On June 22, Science reported on the political and medical fallout of chloroquine (a hydroxychloroquine congener) research. In April, Dr. Marcus Lacerda and his team at institutions including the Heitor Vieira Dourado Tropical Medicine Foundation in Manaus, Brazil, published their study showing that the drug increases mortality in COVID-19 patients. In response, they’ve been accused of both negligence and even deliberate malfeasance for using very high doses and “poisoning” subjects, some perhaps on the paranoid side believed in order to make Presidents Bolsonaro and Trump look bad. They have faced social media attacks and a wide range of personal attacks. After Bolsonaro’s son tweeted an article calling the researchers “left-wing medical activists,” they started to get death threats against them and their families. Next, the federal prosecutor started an inquiry, which is now ongoing.
Peter Kremsner, of the University of Tübingen, Germany, has called the doses used, “dangerous and definitely too high.” Others have argued that the high doses were a “calculated risk” at a time when COVID-19 urgency was high and effective-levels unknown. The study included 440 people, and some were given 600 mg chloroquine twice a day for 10 days totaling 12 grams. The trial’s safety team saw a high death rate in this group, and they requested that this arm be stopped. The arm was stopped early, and the results reported to warn others. It appears that one factor in the high dosing may have been a mistake in equating chloroquine base and chloroquine phosphate. Lacerda “says the team did a wide literature review before making its dose decision,” and he is quoted directly: “The day someone tells in your social media, that they’re going to kill your children to make you suffer the way you made other people suffer, you will understand what I’ve been through.”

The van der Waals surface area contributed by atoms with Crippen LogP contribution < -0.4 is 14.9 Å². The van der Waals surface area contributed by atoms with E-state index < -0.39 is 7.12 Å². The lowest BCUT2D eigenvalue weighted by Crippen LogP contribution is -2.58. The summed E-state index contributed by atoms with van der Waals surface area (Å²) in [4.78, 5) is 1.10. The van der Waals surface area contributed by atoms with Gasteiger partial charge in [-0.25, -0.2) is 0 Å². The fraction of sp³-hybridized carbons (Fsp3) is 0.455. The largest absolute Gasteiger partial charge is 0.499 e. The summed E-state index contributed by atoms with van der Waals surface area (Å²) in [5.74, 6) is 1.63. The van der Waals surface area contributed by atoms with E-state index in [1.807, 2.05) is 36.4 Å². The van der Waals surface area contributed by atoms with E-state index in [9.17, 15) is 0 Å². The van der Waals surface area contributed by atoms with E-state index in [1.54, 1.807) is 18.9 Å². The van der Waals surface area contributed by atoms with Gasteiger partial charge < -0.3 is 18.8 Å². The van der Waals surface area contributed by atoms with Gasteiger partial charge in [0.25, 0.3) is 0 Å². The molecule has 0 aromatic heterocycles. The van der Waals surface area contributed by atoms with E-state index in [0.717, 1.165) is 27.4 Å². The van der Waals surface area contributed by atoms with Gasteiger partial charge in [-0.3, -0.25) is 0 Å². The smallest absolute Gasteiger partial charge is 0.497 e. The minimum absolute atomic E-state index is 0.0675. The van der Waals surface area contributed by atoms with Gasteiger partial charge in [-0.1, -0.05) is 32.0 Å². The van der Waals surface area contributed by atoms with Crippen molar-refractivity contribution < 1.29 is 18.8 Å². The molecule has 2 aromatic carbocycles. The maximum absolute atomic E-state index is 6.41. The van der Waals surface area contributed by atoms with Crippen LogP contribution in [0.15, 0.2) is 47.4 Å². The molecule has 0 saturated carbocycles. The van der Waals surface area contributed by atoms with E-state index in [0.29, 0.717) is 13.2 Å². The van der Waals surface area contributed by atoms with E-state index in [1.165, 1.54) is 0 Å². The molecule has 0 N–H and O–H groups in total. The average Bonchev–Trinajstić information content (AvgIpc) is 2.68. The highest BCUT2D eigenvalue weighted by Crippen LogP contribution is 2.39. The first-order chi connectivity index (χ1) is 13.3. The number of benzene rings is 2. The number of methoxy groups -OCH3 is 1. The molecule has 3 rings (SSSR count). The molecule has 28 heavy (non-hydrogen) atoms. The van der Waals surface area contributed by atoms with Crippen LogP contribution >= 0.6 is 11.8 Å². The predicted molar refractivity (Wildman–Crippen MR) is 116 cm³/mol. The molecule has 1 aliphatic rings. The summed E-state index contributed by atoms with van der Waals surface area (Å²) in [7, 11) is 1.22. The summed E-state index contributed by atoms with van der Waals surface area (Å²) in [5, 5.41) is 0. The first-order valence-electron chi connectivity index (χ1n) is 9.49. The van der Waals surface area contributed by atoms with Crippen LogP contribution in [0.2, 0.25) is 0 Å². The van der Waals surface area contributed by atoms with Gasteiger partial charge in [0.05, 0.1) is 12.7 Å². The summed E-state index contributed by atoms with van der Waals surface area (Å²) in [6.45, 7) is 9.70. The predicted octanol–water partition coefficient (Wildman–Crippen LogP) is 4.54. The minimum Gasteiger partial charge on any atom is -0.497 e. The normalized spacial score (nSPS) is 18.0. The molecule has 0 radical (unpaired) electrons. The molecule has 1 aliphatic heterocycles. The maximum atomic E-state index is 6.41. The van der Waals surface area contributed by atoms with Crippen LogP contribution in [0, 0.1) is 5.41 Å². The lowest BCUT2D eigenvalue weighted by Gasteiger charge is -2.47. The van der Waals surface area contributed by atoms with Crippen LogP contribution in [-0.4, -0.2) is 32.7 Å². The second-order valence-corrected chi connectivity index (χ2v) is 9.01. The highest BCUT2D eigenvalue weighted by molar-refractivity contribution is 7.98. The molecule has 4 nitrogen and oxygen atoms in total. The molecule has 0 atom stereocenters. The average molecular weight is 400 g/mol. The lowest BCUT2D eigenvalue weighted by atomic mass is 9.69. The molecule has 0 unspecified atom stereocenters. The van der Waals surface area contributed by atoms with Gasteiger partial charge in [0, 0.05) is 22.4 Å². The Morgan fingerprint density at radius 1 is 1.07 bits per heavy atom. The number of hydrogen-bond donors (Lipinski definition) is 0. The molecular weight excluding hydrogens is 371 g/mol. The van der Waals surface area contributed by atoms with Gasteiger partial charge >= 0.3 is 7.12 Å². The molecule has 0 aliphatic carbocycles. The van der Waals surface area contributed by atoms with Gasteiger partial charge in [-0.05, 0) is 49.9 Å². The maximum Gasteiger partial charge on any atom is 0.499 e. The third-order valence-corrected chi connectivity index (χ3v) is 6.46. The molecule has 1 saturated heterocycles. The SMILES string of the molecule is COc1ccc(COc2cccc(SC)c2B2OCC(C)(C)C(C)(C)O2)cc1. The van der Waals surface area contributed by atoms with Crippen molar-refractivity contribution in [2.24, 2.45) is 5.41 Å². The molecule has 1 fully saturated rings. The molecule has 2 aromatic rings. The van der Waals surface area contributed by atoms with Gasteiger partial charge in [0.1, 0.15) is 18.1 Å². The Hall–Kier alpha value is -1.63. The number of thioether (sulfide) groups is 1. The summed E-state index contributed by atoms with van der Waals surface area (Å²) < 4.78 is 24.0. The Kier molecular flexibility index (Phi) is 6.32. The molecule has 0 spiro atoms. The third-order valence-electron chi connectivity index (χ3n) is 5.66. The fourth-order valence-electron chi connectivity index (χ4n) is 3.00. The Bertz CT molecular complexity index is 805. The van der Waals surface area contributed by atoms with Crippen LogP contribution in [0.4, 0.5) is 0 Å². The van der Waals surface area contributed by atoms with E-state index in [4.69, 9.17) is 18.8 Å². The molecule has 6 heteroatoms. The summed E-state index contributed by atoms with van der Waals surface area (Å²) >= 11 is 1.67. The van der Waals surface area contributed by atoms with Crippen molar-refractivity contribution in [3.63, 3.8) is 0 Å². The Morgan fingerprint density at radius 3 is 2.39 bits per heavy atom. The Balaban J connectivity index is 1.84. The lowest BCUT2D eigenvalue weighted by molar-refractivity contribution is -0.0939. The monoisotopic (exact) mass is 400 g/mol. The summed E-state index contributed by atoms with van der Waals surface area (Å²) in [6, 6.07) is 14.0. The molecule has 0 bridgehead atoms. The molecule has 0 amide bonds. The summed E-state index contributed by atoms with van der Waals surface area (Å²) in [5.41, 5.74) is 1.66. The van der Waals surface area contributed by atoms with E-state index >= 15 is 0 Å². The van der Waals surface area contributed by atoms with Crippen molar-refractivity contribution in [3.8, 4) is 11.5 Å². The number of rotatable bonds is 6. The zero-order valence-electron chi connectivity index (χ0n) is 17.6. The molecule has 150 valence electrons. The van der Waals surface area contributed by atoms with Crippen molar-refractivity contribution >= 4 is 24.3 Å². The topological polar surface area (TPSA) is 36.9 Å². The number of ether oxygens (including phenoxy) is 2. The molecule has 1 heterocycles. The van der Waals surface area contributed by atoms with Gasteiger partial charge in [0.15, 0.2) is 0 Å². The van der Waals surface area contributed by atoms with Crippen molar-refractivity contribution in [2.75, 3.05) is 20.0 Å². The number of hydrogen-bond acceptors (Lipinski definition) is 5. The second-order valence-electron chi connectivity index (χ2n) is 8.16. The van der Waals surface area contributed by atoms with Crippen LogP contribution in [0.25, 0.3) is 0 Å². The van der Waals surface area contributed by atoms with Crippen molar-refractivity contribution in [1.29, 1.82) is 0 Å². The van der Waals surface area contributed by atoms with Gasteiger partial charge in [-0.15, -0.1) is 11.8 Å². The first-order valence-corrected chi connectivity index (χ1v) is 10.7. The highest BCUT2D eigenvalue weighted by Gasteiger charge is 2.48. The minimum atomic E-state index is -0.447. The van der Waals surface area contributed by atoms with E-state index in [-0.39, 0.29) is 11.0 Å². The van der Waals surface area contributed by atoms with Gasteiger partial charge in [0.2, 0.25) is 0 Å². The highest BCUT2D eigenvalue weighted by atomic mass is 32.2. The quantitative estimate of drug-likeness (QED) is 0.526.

Lancet Joins Discussion
On May 27, Lancet weighed in on this tale in “Death threats after a trial on chloroquine for COVID-19.” Dr. Lacerda is quoted saying, “we used a high dose of chloroquine that has been used before,” and Lancet notes that this “same high dose was previously used to treat oncological patients for periods much longer than 10 days; it was also used in China with COVID-19 patients.” According to Lacerda, once JAMA published the paper, “the threats stopped.” This shows “that publishing the study in a peer-reviewed high-impact journal may have shielded the researcher and his family.” Of course, Lancet had its own strange zombie moment just blindly accepting observational research from a non-name Chicago operation called Surgisphere. From our perspective at TrialSite News, it is probable that the research dosing was in fact a legitimate calculated risk. But negligence cannot be completely ruled out, and the whole story reminds us that we need to be careful that our urgency for a COVID-19 treatment does not lead to a lowering of ethical or technical standards in research. We believe that patients round the world have more things in common than not. We want safe, effective and economical treatments. TrialSite News won’t stop until such treatments are here.